About one third of all deaths worldwide can be traced back to cardiovascular diseases. An interventional radiology procedure for their diagnosis is Digital Subtraction Angiography (DSA). An alternative to DSA is K-Edge subtraction (KES) imaging, which has been shown to be advantageous for moving organs and eliminating image artifacts caused by patient movement. As highly brilliant, monochromatic X-rays are required for this method, it has been limited to synchrotron facilities so far, restraining the feasibility in clinical routine. Compact synchrotron X-ray sources based on inverse Compton scattering, which have been evolving substantially over the past decade, provide X-rays with sufficient brilliance that meet spatial and financial requirements affordable in laboratory settings or for university hospitals. In this work, we demonstrate a first proof-of-principle K-edge subtraction imaging experiment using the Munich Compact Light Source (MuCLS), the first user-dedicated installation of a compact synchrotron X-ray source worldwide. It is shown experimentally that the technique of KES increases the visibility of small blood vessels overlaid by bone structures.
Citation: Kulpe S, Dierolf M, Braig E, Günther B, Achterhold K, Gleich B, et al. (2018) K-edge subtraction imaging for coronary angiography with a compact synchrotron X-ray source. PLoS ONE 13(12): e0208446. https://doi.org/10.1371/journal.pone.0208446
Editor: Rongxiao Zhang, Emory University School of Medicine, UNITED STATES
Received: June 20, 2018; Accepted: November 16, 2018; Published: December 10, 2018
Copyright: © 2018 Kulpe et al. This is an open access article distributed under the terms of the Creative Commons Attribution License, which permits unrestricted use, distribution, and reproduction in any medium, provided the original author and source are credited.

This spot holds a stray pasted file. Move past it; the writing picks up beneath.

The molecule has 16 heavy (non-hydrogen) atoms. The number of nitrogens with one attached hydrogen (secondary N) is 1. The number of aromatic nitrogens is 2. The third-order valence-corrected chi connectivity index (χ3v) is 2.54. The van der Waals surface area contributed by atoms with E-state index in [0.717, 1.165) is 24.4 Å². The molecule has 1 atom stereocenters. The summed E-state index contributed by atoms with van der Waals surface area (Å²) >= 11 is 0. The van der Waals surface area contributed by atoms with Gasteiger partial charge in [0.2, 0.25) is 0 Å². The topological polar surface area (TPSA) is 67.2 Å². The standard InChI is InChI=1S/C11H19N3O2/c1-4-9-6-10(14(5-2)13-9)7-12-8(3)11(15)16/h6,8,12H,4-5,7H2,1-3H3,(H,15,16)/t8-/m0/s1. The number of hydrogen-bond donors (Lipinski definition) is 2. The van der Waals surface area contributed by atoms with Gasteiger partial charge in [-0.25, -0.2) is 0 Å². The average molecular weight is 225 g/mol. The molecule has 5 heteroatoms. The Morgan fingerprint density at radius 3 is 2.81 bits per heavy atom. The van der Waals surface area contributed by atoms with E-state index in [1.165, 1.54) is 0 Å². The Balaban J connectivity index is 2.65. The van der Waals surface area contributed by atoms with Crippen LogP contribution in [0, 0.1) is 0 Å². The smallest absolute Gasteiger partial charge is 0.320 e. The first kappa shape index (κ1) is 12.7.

Funding: The authors acknowledge financial support through the DFG Gottfried Wilhelm Leibniz program, the DFG Research Training Group (GRK 2274), and the Center for Advanced Laser Applications (CALA). This work was supported by the German Research Foundation (DFG) and the Technical University of Munich (TUM) in the framework of the Open Access Publishing Program. The funders had no role in study design, data collection and analysis, decision to publish, or preparation of the manuscript.
Competing interests: The authors have declared that no competing interests exist.
Digital Subtraction Angiography (DSA) is one of the most important examinations in the diagnosis of cardiovascular disease and treatment of blood vessels [1–3]. It is highly effective in enhancing contrast between vascular structures and surrounding soft tissue as well as bone. However, motion artifacts caused by patient motion, respiration and cardiac motion limit the application of this method. The resulting artifacts are particularly severe when imaging coronary arteries .
K-edge subtraction (KES) imaging exploits the sharp increase of the absorption coefficient of a contrast agent to acquire images at energies just below and above the K-edge energy. In contrast to DSA, where two X-ray images are taken before and after the injection of the iodine contrast agent, images in KES imaging are both taken after the injection, but at different X-ray energies. Elleaume et al.  showed that this makes the method more suitable for imaging moving organs. However, as highly brilliant X-rays are required for this imaging method, it has been limited to synchrotron facilities so far. Rubenstein et al. [6,7] were the first to describe a dual-energy subtraction technique using synchrotron radiation, imaging coronary arteries around the K-edge of iodine. Elleaume et al.  showed that it is possible to acquire high quality images at a synchrotron for coronary angiography in patients after intravenous injection of iodine contrast agent. A comparison in  of dual energy KES-imaging with conventional X-ray spectra and KES-imaging with monochromatic X-rays demonstrated improved quality for images of the neurovascular system when imaging with monochromatic X-rays. Especially for small vessels that could be blocked by a catheter used for injection, this small-animal study concluded that intravenous injection combined with the KES method at a synchrotron lowers patient risk while achieving high quality images. To enable KES without changing the X-ray energy of the synchrotron source Umetani et al. [10,11] suggested the use of an X-ray filter that partially absorbs the X-ray spectrum and thereby changes its mean energy.